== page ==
Naturopathy is a frequent topic discussed on this blog. The reasons are myriad but can be boiled down to a handful of very easy to understand rationales. First, naturopathy is based on a vitalistic worship of all that is allegedly “natural”. The “specialty” of naturopathy originated in the 19th century German “natural living” movement. As , early naturopaths objected to contemporary medical advances, such as germ theory of infectious disease and vaccinations, espousing instead the “water cure,” fasting, herbs, homeopathy, colonic “detoxification,” and other popular “healing” methods of the era. Of course, since the 18th century, “natural” seems to have evolved to encompass a much broader meaning among naturopaths, given that, in addition to their original 18th century treatments, naturopaths now embrace intravenous nutrients and high dose vitamin C, as well as all manner of modern modalities ranging from the unproven and not recommended (thermography to detect breast cancer; hyperbaric oxygen for everything other than chronic wounds; and stem cell treatments for, well, everything) to pure quackery (chelation therapy for , cardiovascular disease, and ; IV “,” and all manner of strange machines, like a or the ).
In any event, the very worldview of naturopathy is rooted in vitalism, the idea that there is a “life force” that living creatures and plants have that nonliving matter does not. Also, not only does naturopathy embrace The One Quackery To Rule Them All, homeopathy, it devotes considerable hours to homeopathy in the curriculum of naturopathy school and includes it on the NPLEX, the naturopathic licensure examination. So tight is the embrace of homeopathy by many naturopaths that one was recently investigated for using a homeopathic remedy made from the saliva of a rabid dog to treat a child. This background is why, when I saw the latest issue of The Journal of Alternative and Complementary Medicine, I just had to discuss it. I couldn’t resist. Why? Because it’s a and includes a whole lot of attempts by naturopaths to demonstrate that their specialty is science-based.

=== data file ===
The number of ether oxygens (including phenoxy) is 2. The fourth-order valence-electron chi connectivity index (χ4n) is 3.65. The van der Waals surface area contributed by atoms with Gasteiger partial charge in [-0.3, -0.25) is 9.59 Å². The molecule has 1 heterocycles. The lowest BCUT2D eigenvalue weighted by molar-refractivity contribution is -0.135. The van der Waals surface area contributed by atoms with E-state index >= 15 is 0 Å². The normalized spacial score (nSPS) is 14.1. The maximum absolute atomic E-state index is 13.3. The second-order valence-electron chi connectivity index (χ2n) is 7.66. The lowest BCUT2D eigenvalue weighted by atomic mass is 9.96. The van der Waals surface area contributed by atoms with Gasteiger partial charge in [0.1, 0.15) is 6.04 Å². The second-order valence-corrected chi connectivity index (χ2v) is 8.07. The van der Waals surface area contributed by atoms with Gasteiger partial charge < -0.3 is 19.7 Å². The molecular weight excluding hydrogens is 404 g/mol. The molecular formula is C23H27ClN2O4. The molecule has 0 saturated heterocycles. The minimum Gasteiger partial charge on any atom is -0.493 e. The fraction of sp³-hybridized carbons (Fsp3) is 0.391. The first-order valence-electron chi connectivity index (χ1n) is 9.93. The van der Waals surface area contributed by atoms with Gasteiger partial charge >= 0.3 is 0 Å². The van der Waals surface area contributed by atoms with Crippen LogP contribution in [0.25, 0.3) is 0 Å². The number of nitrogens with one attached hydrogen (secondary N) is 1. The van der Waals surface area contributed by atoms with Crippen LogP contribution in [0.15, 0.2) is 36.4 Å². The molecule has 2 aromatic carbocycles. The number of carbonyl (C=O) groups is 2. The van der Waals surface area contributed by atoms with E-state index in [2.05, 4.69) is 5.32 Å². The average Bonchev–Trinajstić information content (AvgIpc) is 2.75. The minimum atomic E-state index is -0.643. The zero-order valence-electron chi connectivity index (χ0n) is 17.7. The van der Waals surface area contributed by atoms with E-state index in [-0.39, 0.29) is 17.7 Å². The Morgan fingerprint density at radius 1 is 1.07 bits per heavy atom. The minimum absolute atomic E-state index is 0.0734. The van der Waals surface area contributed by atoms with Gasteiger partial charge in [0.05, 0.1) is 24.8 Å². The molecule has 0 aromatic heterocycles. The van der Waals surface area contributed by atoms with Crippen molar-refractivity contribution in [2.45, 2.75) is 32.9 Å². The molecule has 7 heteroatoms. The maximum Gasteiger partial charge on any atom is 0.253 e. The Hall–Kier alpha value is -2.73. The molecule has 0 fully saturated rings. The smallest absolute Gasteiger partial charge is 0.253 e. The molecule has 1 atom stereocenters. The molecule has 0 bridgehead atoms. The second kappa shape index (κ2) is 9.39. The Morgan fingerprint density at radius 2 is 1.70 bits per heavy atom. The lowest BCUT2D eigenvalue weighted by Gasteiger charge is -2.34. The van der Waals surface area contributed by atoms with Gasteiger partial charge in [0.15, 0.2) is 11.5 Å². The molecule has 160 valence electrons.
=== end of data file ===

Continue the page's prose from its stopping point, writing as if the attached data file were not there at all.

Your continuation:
I learned about this issue from in Australia:
Southern Cross University researchers say a new ‘world-first’ study proves the benefits of naturopathy, but critics are questioning the institution’s credibility.
The scoping study, published in the latest issue of the Journal of Alternative and Complementary Medicine, was conducted by Southern Cross University researchers who say they have demonstrated naturopathic medicine works in the treatment of a wide range of chronic conditions.
Professor Stephen Myers, from the Southern Cross University, said the study was motivated by a review chaired by the former Commonwealth Chief Medical Officer that found there was no clear evidence demonstrating the efficacy of many natural therapies.
The review resulted in a decision to exclude naturopathy, homeopathy and several other natural therapies from private health insurance from April 1 this year.
“The government is proposing at the moment to take naturopathic medicine off health insurance rebates as of April 1, on an erroneous belief that there’s no evidence supporting it,” Professor Myers said.
Our very own Scott Gavura wrote about this decision when it was after a review of a number of alternative medicine therapies. Homeopathy and naturopathy weren’t the only modalities for which Australia withdrew coverage. The others included:
- Alexander technique.
- Bowen therapy.
- Herbalism/western herbalism.
- Massage or manual therapies.
- Tai chi.